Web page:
the Spaniards were entirely outclassed and defeated. It says much for llicir lieroisin that only one ship was reported captured; but three sank, four or five ran ashore, and the Duke of Medina Sidonia took the resolution of leading the nmeli damaged rem- nant round the north of Scotland and Ireland, and 80 back to Spain. But for that very difficult voyage they had neither a chart nor a pilot in the whole fleet. More and more shi|is wore now lost in every storm, and at everj' point of danger. Eventually, on the 13th of September, the duke returned to Santander, having lost about half his fleet and about three-quarters of his men.
III. The Sequkl. — Great as were the effects of the failure of the Armada, they are nevertheless often exaggerated. The defeat no doubt set bounds to the expansion of Spain, and secured the power of her rival. Yet it is a mistake to suppose that this change was immediate, obvious, or uniform. The wars of religion in France, promoted by Elizabeth, ended in weakening that country to such an extent that Spain seemed withii\ two vc;irs after the Armada to be nearer to universal tlomination than ever before, and this consununation was averted by the reconciliation of Henry IV to Catholicism, which, by reuniting France, restored the balance of power in Europe, as was acknowledged by Spain at the peace of Vervins in 1.598. Even the change of sea- power was not immediate or obvious. In reality England had always been the sui)erior at sea, as the history of Drake and his colleagues clearly shows. Her weakness lay in the smallness of her standing navy, and her want of adequate amiiumition. Spain took so long to attempt a readjustment of the balance of sea-power, that Knglaml liad ample time to organize and arm a su|ierior Hcet. But Spain, thougli she failed at sea, remained the chief power on land and, having recognized her naval inferiority, strengthened her land defonios with such success that the depredations of the Engli.sh in her colonies after the defeat were incom|)aral)ly lass than those which had occurred before. Iter decline ensued because the causes of the ilijeal were not remedied. Slave-labour, with its attendant corruptions, in the colonies, want of organization, of development and of free government at home, joined with grasping at power abroad — these, and not any single defeat, however great, were the causes of the decline of the great world-power of the sixteenth century.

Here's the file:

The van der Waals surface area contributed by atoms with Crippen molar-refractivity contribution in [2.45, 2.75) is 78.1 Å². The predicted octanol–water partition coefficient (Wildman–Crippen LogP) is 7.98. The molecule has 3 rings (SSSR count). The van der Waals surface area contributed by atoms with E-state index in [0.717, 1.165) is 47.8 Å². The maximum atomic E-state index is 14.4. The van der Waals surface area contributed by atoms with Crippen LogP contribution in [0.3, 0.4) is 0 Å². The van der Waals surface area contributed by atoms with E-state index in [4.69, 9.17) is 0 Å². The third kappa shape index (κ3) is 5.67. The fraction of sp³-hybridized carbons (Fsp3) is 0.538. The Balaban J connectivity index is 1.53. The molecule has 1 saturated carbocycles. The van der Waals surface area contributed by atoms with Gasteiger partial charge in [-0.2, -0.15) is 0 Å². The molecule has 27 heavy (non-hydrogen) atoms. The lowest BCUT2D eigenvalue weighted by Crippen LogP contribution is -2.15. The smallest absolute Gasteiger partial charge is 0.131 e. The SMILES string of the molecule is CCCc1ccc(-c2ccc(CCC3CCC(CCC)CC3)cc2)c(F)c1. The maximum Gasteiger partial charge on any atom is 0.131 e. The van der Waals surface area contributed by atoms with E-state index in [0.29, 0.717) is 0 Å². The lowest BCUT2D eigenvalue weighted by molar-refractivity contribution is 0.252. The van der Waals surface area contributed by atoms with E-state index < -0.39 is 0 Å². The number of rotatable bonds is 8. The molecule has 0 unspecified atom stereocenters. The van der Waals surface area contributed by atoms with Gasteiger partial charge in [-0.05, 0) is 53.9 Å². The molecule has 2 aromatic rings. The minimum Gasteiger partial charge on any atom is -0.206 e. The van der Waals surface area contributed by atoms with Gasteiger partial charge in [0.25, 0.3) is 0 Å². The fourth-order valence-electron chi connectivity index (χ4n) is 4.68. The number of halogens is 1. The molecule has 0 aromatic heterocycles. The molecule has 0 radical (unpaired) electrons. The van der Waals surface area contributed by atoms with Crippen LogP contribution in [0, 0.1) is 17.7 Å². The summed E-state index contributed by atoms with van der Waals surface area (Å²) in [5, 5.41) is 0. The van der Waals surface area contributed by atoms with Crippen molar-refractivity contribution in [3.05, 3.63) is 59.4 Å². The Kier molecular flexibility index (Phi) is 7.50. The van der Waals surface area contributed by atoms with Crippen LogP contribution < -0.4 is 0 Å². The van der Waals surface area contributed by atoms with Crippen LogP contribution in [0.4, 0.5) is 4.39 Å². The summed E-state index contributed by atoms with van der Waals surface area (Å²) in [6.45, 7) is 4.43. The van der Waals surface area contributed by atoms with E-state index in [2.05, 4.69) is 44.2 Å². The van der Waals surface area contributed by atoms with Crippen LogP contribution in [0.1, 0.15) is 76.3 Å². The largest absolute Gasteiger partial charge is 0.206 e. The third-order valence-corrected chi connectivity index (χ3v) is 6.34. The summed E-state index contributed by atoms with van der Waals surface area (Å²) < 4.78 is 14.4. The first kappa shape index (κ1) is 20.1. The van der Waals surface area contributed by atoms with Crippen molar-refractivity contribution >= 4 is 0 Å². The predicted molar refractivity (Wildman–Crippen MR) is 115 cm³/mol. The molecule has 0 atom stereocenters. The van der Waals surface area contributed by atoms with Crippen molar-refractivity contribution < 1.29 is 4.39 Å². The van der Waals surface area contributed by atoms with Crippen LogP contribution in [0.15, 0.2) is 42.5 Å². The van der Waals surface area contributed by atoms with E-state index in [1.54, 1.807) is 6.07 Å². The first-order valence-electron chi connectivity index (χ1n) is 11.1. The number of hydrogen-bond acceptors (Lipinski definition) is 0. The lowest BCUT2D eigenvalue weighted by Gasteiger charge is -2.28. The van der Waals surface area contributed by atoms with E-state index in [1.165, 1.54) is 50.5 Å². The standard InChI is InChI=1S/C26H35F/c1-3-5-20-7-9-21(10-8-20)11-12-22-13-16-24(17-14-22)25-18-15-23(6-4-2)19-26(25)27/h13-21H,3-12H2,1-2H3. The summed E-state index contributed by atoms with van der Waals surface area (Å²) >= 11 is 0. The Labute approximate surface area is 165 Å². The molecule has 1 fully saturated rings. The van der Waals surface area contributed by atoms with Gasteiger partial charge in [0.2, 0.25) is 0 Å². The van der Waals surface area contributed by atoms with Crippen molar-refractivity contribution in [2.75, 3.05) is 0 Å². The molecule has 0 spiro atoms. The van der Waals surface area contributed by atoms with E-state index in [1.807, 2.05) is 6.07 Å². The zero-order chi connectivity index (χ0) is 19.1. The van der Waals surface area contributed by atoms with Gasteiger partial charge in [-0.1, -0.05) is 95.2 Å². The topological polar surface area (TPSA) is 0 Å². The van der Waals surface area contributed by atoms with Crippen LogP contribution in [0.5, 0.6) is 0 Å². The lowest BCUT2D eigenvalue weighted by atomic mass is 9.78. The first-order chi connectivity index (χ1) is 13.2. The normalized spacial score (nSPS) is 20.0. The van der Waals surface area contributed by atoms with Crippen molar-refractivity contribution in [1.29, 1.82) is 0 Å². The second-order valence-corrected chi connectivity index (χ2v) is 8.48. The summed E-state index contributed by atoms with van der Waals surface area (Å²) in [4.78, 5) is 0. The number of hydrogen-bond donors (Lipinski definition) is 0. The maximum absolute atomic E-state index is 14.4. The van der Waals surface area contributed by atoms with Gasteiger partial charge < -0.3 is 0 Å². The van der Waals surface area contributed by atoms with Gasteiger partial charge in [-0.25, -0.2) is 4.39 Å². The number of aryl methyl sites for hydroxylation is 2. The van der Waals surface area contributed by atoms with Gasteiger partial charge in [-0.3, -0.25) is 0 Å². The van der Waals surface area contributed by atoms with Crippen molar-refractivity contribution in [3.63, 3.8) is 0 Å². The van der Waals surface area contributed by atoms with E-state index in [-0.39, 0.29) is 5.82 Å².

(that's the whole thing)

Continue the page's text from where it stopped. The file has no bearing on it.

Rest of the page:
IV. Catholic Co-oi'er.miox. — Among the many side issues which meet the student of the history of the Armada, that of the co-operation or fa\our of the Pope, and of the Catholic party among the Eng- lish, is naturally important for Catholics. There can be no doubt, then, that though Spanish pre- dominance was not at all desired for its own sake by the Catholics of England, France, and Germany, or of Rome, yet the wide-spread suffering and irrita- tion caused by the religious wars which Elizabeth fomented, and the indignation aroused by her religious persecution, and the execution of Mary Stuart, caused Catholics everywhere to sympathize with Spain, and to regard the Armada as a crusade against the most dangerous enemy of the Faith. Pope Sixtus V agreed to renew the excommunication of the queen, and to grant a large subsidy to the Armada, but, knowing the .slownass of Spain, would give nothing till the ex|iedition should actually land m England. In this way he saved his million crowns, and was spared the reproacli of having taken futile proceedings against the heretical queen. This excommunication had of course been richly deserved, and there is extant a proclamation to justify it, which was to have been published in England if the invasion had been successful. It was signed by Cardinal Allen, and is entitled "An Admonition to the Nobility and Laity of England ". It was in-